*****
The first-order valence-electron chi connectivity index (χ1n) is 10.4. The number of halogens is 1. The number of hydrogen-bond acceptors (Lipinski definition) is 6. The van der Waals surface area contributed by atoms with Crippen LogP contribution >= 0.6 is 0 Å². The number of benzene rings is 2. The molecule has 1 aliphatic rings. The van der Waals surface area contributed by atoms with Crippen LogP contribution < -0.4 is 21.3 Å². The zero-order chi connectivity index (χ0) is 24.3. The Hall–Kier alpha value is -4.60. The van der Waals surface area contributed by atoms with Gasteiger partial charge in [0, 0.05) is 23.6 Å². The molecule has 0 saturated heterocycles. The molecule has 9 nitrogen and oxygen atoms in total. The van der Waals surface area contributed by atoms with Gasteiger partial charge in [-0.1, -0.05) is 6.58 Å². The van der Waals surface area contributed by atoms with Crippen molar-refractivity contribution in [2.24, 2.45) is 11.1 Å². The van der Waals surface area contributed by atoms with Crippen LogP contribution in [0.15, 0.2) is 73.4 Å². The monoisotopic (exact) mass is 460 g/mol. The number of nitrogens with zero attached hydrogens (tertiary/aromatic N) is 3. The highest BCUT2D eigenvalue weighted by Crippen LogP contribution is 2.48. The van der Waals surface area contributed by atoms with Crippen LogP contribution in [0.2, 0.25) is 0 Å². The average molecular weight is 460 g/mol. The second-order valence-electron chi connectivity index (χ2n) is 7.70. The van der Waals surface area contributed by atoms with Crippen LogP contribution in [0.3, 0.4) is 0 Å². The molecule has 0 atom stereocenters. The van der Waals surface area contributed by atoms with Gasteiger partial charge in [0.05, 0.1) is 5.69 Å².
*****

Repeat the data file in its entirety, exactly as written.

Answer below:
The first-order valence-electron chi connectivity index (χ1n) is 10.4. The number of halogens is 1. The number of hydrogen-bond acceptors (Lipinski definition) is 6. The van der Waals surface area contributed by atoms with Crippen LogP contribution >= 0.6 is 0 Å². The number of benzene rings is 2. The molecule has 1 aliphatic rings. The van der Waals surface area contributed by atoms with Crippen LogP contribution < -0.4 is 21.3 Å². The zero-order chi connectivity index (χ0) is 24.3. The Hall–Kier alpha value is -4.60. The van der Waals surface area contributed by atoms with Gasteiger partial charge in [0, 0.05) is 23.6 Å². The molecule has 0 saturated heterocycles. The molecule has 9 nitrogen and oxygen atoms in total. The van der Waals surface area contributed by atoms with Gasteiger partial charge in [-0.1, -0.05) is 6.58 Å². The van der Waals surface area contributed by atoms with Crippen molar-refractivity contribution in [2.24, 2.45) is 11.1 Å². The van der Waals surface area contributed by atoms with Crippen LogP contribution in [0.15, 0.2) is 73.4 Å². The monoisotopic (exact) mass is 460 g/mol. The number of nitrogens with zero attached hydrogens (tertiary/aromatic N) is 3. The highest BCUT2D eigenvalue weighted by Crippen LogP contribution is 2.48. The van der Waals surface area contributed by atoms with Crippen LogP contribution in [0.2, 0.25) is 0 Å². The average molecular weight is 460 g/mol. The second-order valence-electron chi connectivity index (χ2n) is 7.70. The van der Waals surface area contributed by atoms with Crippen LogP contribution in [0.3, 0.4) is 0 Å². The molecule has 0 atom stereocenters. The van der Waals surface area contributed by atoms with Gasteiger partial charge in [0.05, 0.1) is 5.69 Å².